So, this Russell Brand thing. Is this a clear case of rape? Or is it an intrigue by the “regime”?
Here is my radical suggestion: It is neither one nor the other.
The bitter allegations against Brand have not been examined thoroughly enough for any of us to say, “He is guilty of sexual assault.”
At the same time, the cries from Brand fans that “they” are taking him down, that Big Pharma and its lackeys in major media are targeting Brand because he hosts a popular, vax-sceptic YouTube show, sound extremely angry.
On the one hand we have a rush for judgments, on the other hand we have a rush for conspiracy theories. Where has the good, honest skepticism gone?
Nobody should downplay what is said about Brand in the Sunday Times and Channel 4 Dispatches investigations.
Four women claim he sexually abused them between 2006 and 2013, at the height of his fame as a comedian and “serial freak.”
Some of the allegations are very serious.
A woman says he raped her. Text messages between the woman and Brand appear to indicate that something terrible happened. “When a girl says[s] NO, it means no,” the woman wrote. Brand responded that he was “very sorry.”
It’s easy to imagine such messages turning up as evidence in a sexual assault lawsuit. Brand has questions to answer.
But should we now accept that he is a rapist? That it’s all his fault? In my opinion no.
I don’t want to live in a society where a man can be branded a rapist simply by making accusations.
This is how tyranny lies. Without the guardrail of the presumption of innocence, without the democratic requirement to prove a person’s guilt beyond a reasonable doubt before we label him a “criminal” and banish him from the public, society would descend into chaos. Lives and reputations could be destroyed by the mere point of a finger.
Indeed, in the #MeToo era, scores of men’s lives have been upended by allegations from the mass media pulpit that fell well outside the bounds of normal justice.
“Is the accuser always holy now?” John Proctor famously asks in Arthur Miller’s “The Crucible.”
Shockingly, the modern West’s answer to this question appears to be “yes.”
“Believe women” was the slogan of #MeToo. It sounded like a feminist outcry, but in reality it destroyed every pillar of justice.
Of course, women who make allegations of sexual assault should be taken seriously. But instant belief, the uncritical treatment of claims as truth, betrays the skepticism essential to justice.
This skepticism is best expressed in the presumption of innocence, which implicitly encourages us to doubt the accuser’s word at some level. Of course, until we weigh the evidence.
It is bizarre that Harper Lee’s To Disturb the Nightingale has become the literary moral anchor of the modern West, and yet its core idea – that it is wrong to pass judgment even in cases of alleged rape – has been lost to history .
Skepticism does not mean thinking the accuser is a liar.
That certainly doesn’t mean dismissing them as handmaidens to the “regime” and seeking power or money from the man, as some of Brand’s online army say about the women who make allegations against him.
It simply means withholding judgment until all evidence has been presented and tested for its limitations.
There is a reason criminal cases are weighted in favor of the defendant and against the prosecution – why defendants are presumed innocent, can remain silent, and must be proven guilty beyond a reasonable doubt in the eyes of 12 ordinary men or women.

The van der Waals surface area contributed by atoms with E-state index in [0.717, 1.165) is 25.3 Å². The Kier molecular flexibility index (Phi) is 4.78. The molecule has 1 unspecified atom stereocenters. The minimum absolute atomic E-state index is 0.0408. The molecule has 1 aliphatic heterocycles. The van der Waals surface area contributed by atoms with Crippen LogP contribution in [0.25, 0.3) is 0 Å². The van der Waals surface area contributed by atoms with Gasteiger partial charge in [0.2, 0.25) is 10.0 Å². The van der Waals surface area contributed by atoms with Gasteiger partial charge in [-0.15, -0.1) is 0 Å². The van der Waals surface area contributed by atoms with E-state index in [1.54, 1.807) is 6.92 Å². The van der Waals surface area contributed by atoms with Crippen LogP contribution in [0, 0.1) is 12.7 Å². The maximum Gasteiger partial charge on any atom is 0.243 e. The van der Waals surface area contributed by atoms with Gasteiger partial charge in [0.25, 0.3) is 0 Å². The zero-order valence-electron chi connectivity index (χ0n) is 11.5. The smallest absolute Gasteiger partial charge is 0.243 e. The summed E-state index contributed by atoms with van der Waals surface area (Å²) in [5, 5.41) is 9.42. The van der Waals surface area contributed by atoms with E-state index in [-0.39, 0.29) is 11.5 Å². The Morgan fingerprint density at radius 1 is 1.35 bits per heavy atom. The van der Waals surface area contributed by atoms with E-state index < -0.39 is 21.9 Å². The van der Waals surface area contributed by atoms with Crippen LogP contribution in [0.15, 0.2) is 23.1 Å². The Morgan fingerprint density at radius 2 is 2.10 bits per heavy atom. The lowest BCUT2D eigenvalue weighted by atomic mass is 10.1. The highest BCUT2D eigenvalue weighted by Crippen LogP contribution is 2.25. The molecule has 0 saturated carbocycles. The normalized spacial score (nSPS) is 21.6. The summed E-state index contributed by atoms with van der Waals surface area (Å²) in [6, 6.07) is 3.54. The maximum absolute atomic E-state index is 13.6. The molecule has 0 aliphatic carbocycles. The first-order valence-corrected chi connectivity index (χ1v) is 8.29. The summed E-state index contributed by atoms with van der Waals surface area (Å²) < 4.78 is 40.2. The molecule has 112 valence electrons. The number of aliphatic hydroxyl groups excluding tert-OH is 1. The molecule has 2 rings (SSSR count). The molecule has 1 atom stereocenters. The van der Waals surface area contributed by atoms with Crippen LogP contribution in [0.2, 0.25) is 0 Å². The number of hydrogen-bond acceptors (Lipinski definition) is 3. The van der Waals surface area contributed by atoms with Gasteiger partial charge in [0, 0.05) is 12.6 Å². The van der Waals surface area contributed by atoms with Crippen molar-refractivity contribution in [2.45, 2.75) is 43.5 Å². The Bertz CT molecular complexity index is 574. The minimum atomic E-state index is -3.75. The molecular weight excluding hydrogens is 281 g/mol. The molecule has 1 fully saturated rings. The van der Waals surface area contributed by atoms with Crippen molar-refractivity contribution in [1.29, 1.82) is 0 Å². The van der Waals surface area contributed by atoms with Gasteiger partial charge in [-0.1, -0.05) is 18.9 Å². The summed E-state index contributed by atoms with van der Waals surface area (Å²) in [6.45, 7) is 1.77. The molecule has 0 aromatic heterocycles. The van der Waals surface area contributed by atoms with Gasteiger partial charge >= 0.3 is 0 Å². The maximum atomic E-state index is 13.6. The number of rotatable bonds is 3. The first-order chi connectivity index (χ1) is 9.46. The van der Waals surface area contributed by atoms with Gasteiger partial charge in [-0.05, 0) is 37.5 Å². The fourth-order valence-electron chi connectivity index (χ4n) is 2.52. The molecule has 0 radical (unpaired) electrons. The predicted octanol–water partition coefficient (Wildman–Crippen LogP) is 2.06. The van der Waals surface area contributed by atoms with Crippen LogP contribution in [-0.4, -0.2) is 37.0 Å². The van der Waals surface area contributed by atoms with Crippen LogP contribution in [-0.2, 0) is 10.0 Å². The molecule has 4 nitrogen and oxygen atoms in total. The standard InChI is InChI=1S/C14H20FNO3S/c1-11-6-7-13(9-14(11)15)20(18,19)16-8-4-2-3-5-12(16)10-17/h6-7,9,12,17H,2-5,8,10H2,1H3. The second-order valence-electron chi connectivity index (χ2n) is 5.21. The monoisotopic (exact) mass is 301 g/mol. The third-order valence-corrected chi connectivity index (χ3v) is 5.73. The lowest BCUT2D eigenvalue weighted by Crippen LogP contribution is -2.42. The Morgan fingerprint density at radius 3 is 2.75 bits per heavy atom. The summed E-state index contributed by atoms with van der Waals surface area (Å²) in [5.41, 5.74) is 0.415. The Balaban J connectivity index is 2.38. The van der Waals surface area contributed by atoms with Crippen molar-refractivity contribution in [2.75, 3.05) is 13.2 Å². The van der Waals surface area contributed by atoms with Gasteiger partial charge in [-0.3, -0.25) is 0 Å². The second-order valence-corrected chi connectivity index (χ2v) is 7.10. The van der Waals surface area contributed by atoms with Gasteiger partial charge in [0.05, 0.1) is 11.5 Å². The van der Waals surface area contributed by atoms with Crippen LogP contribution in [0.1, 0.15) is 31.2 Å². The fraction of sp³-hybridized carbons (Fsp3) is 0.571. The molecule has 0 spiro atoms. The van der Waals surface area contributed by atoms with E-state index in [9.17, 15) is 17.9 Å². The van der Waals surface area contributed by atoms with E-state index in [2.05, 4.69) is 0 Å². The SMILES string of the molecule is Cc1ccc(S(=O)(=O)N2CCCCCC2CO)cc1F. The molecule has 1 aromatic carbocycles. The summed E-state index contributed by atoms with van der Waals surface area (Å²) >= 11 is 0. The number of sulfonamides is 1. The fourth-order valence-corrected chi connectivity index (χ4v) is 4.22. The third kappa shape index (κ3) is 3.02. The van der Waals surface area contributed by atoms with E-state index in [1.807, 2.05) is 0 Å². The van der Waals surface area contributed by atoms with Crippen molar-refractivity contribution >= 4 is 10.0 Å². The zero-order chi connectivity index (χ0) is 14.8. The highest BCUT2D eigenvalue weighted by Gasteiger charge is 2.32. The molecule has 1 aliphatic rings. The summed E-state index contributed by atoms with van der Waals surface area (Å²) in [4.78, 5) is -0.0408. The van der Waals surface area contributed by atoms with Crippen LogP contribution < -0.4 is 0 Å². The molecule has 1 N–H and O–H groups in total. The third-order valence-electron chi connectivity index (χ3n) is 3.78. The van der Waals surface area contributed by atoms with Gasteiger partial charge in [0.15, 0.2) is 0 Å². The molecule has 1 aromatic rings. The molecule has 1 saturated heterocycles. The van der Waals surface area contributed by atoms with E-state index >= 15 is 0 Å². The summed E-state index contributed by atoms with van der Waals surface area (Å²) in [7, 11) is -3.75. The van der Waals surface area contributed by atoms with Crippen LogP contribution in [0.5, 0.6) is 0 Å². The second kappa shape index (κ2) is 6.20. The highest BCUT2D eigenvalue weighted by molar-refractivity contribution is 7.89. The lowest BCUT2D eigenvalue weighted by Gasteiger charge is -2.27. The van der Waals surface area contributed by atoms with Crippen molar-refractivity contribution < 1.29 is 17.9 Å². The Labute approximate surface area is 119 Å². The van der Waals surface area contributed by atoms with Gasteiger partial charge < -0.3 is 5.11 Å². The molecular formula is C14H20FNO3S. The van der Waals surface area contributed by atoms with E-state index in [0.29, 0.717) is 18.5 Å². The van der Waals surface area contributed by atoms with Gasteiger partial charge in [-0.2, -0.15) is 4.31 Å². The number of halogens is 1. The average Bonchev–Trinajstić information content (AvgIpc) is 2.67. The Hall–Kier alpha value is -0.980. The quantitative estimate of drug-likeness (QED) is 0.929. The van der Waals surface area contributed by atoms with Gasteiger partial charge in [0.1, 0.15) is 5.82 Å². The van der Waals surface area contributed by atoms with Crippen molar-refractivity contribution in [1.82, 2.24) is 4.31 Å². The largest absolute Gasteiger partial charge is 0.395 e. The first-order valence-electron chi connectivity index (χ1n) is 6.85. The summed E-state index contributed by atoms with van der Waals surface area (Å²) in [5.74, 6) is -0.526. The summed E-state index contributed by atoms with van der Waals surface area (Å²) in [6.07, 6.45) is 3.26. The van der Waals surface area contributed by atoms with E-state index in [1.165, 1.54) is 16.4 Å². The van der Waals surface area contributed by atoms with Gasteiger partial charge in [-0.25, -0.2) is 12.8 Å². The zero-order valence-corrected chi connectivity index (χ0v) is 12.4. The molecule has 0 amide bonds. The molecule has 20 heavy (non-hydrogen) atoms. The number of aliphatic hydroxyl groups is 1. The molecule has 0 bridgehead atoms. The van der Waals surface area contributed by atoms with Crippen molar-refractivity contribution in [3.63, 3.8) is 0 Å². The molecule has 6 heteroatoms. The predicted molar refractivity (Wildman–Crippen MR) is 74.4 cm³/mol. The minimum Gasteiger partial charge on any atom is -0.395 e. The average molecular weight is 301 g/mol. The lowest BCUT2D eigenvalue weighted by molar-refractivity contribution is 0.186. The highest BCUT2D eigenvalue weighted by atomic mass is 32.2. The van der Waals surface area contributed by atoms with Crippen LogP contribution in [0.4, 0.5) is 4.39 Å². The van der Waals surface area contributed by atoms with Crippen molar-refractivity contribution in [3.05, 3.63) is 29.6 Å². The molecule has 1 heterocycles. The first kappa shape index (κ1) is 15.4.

This is because society values freedom so highly that over time it has decided to make it very difficult to revoke someone’s freedom, even if they are accused of a crime.
No one will thank you for raising this point, but it is important: Russell Brand’s life should not be destroyed just because he is accused of criminal behavior.
But where there is a lack of democratic skepticism in the “Believe Women” lobby, there is a shift in skepticism among Brand’s supporters and in the broader “anti-regime” group.
Among the WEF obsessives who follow Brand, the kind of people who can’t go three minutes without saying the word “cheating demic,” the accusations against Brand were immediately dismissed. “It’s a seizure,” they cried. The globalists and the MSM are targeting our boy.
Apparently, Brand’s journey from comedian to fighter against the “COVID narrative” has shaken the ruling class. So they destroy it.
That’s not skepticism either. It’s a conspiratorial fantasy. There is no evidence that globalist bigwigs and media figures conspired to plot Brand’s downfall. It just doesn’t fit as a theory.
Numerous men have been the subject of #MeToo-style accusations, including men who hold the “right” opinions. Harvey Weinstein was a staunch Democrat, for heaven’s sake.
For those of us more interested in making rational assessments of society than whining on Twitter about the brand-bashing paymasters of our COVID regime, the allegations against Brand seem very much in line with a climate of accusations that has long been before anyone heard the phrase “COVID-19.”
Instant belief is a problem – but so is instant disbelief. In both cases, cynicism usurps skepticism. Calm and reasoned questions are displaced by a moral agenda.
For the “believer women” wing of the elites, instant belief helps reinforce their self-serving narrative of male exploitation and female victimhood.
For the cynics of the “anti-regime” movement, the immediate disbelief is a useful reminder that no official narrative can be trusted.
No major media company, no politician, and nothing that harms their heroes should ever be trusted. Both sides place ideology above truth.
Both sides forget how important doubt – honest, curious, evidence-seeking doubt – is to a just and free society.
Is Brand guilty? I don’t know.
And here’s the hard part: I doubt we’ll ever get there.
Reprinted with permission from Spiked.